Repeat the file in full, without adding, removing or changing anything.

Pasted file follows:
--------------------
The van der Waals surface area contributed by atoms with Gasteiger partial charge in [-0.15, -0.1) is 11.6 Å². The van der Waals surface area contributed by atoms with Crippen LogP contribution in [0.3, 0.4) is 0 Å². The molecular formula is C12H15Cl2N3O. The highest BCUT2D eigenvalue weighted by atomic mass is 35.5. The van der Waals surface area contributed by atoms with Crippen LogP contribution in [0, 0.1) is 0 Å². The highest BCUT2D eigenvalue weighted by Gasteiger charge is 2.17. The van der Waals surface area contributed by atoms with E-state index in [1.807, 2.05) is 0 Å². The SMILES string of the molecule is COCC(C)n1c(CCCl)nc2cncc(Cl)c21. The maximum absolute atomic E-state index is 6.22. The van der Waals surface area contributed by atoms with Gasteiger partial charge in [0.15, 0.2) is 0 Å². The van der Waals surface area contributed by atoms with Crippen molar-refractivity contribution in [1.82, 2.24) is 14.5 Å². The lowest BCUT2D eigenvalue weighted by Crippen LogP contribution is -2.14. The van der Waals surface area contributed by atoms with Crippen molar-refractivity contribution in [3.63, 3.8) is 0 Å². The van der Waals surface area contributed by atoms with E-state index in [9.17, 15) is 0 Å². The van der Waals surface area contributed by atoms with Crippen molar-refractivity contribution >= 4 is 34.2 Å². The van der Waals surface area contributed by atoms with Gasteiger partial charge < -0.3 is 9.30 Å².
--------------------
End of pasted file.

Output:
The van der Waals surface area contributed by atoms with Gasteiger partial charge in [-0.15, -0.1) is 11.6 Å². The van der Waals surface area contributed by atoms with Crippen LogP contribution in [0.3, 0.4) is 0 Å². The molecular formula is C12H15Cl2N3O. The highest BCUT2D eigenvalue weighted by atomic mass is 35.5. The van der Waals surface area contributed by atoms with Crippen LogP contribution in [0, 0.1) is 0 Å². The highest BCUT2D eigenvalue weighted by Gasteiger charge is 2.17. The van der Waals surface area contributed by atoms with E-state index in [1.807, 2.05) is 0 Å². The SMILES string of the molecule is COCC(C)n1c(CCCl)nc2cncc(Cl)c21. The maximum absolute atomic E-state index is 6.22. The van der Waals surface area contributed by atoms with Gasteiger partial charge in [0.15, 0.2) is 0 Å². The van der Waals surface area contributed by atoms with Crippen molar-refractivity contribution in [1.82, 2.24) is 14.5 Å². The lowest BCUT2D eigenvalue weighted by Crippen LogP contribution is -2.14. The van der Waals surface area contributed by atoms with Crippen molar-refractivity contribution in [3.63, 3.8) is 0 Å². The van der Waals surface area contributed by atoms with E-state index in [9.17, 15) is 0 Å². The van der Waals surface area contributed by atoms with Crippen molar-refractivity contribution >= 4 is 34.2 Å². The van der Waals surface area contributed by atoms with Gasteiger partial charge < -0.3 is 9.30 Å².